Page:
CARLEY, Justice, dissenting.
In this case, appellee-defendant insurer based its real party in interest defense upon appellant-plaintiff insured's purported assignment of benefits. However, it appears that, unlike the document in Allianz Life Ins. Co. v. Riedl, 264 Ga. 395 (444 SE2d 736) (1994)
, the insured's purported assignment may be a mere power of attorney. If the document is a mere power of attorney, rather than an assignment, then, as was recognized in Allianz Life Ins. Co. v. Riedl, supra at 396 (1), the insured would not be divested of the right to sue the insurer and the trial court erred in holding that the insurer's real party in interest defense was viable.
Because of the specificity of the insured's enumerations of error, I must, however, reluctantly agree with the majority that we cannot reach that issue in the context of this appeal. The insured did not have the benefit of our holding in Riedl when framing his enumerations of error. It is, therefore, understandable that his enumerations of error do not focus on the distinction between a mere power of attorney and an assignment. But, having otherwise framed his enumerations of error so specifically as to fail to incorporate this issue, the insured is precluded from raising it now.
Division 1 of the Court of Appeals opinion holds that the trial court erred in granting summary judgment in favor of the insurer based upon the insured's failure to join an indispensable party, "since such a defense is a matter of abatement. [Cit.]" Bundrage v. Standard Guar. Ins. Co., 211 Ga. App. 288
, 289 (1) (439 SE2d 92
) (1993). The majority implicitly recognizes that this procedural holding is correct. Accordingly, the judgment of the Court of Appeals reversing this erroneous judgment of the trial court should be affirmed.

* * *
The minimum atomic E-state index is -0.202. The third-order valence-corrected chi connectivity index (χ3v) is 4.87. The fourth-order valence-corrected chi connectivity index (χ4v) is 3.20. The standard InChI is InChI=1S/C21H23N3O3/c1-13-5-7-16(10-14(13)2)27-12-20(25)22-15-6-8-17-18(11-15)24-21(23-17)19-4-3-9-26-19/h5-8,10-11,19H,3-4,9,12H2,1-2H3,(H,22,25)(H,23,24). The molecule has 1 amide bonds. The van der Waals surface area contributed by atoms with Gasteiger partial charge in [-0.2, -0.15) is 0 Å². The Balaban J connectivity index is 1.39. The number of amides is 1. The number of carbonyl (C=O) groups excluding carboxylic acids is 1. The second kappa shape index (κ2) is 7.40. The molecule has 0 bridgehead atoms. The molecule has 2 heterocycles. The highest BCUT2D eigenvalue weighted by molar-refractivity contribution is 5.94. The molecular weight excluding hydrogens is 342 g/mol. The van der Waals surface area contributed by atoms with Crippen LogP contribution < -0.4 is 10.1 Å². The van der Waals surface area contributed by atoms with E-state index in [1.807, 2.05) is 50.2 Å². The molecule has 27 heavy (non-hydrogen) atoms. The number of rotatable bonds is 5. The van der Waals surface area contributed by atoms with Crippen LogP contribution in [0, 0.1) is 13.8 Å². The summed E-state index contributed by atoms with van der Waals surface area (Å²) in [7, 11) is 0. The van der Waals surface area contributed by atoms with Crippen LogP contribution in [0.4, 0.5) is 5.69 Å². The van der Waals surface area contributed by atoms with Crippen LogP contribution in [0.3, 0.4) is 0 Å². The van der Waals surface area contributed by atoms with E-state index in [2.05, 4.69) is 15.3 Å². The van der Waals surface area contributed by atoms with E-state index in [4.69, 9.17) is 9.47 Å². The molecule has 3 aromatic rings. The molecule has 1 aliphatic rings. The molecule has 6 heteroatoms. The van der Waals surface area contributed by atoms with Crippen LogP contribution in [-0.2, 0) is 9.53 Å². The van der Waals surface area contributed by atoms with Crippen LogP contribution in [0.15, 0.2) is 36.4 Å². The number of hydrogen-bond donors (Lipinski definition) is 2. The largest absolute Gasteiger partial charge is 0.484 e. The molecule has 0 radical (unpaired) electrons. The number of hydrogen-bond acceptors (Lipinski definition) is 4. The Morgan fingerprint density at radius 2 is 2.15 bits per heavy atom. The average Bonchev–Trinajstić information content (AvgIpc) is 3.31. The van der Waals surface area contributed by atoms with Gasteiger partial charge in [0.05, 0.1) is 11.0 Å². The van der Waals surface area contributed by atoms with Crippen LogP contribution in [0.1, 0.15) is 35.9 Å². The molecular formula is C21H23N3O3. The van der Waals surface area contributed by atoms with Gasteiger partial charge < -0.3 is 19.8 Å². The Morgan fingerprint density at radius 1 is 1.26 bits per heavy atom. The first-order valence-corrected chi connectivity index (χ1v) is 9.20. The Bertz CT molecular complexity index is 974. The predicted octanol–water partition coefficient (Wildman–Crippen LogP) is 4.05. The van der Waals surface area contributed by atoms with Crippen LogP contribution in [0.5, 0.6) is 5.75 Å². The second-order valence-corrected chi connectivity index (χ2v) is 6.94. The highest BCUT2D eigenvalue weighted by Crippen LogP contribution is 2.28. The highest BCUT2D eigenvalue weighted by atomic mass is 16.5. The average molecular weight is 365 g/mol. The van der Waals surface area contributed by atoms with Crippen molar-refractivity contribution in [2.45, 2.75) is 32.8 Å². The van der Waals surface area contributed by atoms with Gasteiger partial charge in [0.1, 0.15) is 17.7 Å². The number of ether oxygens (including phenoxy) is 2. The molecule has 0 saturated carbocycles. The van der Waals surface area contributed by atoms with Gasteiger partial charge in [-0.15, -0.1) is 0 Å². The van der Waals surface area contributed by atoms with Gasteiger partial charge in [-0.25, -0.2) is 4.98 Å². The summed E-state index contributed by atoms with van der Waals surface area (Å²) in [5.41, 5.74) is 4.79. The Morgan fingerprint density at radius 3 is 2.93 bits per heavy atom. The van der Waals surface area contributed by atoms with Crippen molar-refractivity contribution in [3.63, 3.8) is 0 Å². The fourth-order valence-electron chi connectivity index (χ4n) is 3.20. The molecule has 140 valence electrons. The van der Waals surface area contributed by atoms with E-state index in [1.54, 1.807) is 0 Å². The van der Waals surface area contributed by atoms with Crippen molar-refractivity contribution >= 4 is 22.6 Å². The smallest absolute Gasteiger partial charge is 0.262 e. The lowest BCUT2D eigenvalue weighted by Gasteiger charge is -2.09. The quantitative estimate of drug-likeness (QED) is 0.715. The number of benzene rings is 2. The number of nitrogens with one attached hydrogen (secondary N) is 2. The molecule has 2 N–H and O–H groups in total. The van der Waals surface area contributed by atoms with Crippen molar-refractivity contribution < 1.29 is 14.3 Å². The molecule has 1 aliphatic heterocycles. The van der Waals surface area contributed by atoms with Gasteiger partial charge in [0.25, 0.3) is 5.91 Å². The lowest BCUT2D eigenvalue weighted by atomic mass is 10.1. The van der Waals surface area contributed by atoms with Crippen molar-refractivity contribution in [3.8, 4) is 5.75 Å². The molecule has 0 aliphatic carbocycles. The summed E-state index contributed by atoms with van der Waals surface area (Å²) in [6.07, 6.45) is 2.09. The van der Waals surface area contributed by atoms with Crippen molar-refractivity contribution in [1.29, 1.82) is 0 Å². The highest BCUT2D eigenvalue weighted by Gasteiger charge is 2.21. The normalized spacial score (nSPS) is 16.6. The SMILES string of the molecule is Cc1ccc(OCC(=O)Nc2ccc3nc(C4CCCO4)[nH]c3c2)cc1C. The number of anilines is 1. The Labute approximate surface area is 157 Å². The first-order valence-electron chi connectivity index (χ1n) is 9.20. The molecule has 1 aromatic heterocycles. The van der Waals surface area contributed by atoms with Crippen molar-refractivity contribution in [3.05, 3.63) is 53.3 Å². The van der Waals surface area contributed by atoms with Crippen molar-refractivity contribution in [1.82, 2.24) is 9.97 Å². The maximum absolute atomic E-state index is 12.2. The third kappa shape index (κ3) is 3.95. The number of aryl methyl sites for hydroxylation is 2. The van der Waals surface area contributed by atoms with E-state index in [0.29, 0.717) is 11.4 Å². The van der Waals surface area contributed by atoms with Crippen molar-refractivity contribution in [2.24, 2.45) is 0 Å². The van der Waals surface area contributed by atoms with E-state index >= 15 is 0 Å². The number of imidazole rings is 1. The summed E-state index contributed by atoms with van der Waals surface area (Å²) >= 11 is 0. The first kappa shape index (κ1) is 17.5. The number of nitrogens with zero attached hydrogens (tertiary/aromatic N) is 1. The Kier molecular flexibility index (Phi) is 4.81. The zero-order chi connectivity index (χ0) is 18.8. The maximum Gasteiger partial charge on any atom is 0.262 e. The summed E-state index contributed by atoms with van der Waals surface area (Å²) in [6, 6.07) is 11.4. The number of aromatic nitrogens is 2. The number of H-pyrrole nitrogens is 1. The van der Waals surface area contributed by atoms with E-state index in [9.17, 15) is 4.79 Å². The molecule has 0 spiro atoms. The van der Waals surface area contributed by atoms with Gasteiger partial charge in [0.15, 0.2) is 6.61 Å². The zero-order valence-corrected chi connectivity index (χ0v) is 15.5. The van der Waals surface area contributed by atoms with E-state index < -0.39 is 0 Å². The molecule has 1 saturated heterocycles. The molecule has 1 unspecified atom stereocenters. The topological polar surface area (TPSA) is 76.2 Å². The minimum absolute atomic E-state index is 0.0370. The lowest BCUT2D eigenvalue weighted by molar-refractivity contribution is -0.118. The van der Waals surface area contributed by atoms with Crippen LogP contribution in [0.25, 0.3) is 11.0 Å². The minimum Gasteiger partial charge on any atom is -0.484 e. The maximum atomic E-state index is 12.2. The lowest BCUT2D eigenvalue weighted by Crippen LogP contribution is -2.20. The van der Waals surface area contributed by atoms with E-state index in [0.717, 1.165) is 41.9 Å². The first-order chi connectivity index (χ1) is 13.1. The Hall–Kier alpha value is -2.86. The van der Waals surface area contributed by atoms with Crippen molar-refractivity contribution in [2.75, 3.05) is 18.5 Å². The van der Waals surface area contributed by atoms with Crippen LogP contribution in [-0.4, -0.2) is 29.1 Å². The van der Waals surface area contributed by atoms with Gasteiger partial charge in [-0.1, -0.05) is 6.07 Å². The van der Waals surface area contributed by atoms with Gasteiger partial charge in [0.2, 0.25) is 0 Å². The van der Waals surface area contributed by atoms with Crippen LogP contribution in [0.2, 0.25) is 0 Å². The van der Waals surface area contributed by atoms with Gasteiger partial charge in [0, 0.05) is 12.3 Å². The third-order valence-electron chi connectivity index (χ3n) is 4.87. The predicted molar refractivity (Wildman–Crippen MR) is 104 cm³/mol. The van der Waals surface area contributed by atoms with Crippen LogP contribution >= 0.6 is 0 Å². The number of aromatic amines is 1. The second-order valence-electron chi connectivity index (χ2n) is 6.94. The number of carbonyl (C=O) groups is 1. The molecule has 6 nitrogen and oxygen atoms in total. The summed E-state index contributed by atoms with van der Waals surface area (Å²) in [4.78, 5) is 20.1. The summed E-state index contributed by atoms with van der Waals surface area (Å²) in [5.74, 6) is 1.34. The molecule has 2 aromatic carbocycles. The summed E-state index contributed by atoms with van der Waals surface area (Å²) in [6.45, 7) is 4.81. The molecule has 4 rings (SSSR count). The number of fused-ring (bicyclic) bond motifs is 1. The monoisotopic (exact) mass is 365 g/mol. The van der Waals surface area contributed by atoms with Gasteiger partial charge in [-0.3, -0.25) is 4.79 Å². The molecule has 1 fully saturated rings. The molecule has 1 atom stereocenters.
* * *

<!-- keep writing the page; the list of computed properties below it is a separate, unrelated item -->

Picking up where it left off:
The Court of Appeals did not end its inquiry with this correct procedural ruling. In Division 2 of its opinion, the Court of Appeals went further than was really required and addressed the merits of the insurer's real party in interest defense. The majority addresses Division 2 of the Court of Appeals opinion on the merits and concludes that it is controlled favorably to the insurer by our holding in Riedl, when in fact it may be controlled adversely to insurer by our holding in Riedl. Unlike the majority, I would construe Division 2 of the Court of Appeals opinion as dicta and, as such, vacate it with direction that the real party in interest issue be remanded for resolution in the trial court in accordance with our holding in Riedl.
Thus, I believe that the judgment of the Court of Appeals should be affirmed in part and vacated with direction in part. Insofar as the Court of Appeals reversed the grant of the insurer's motion for summary judgment on its real party in interest defense, I would affirm. Insofar as the Court of Appeals addressed the merits of that defense, I would vacate with direction that that issue be remanded for resolution in the trial court in accordance with Riedl.
I am authorized to state that Justice Sears joins in this dissent.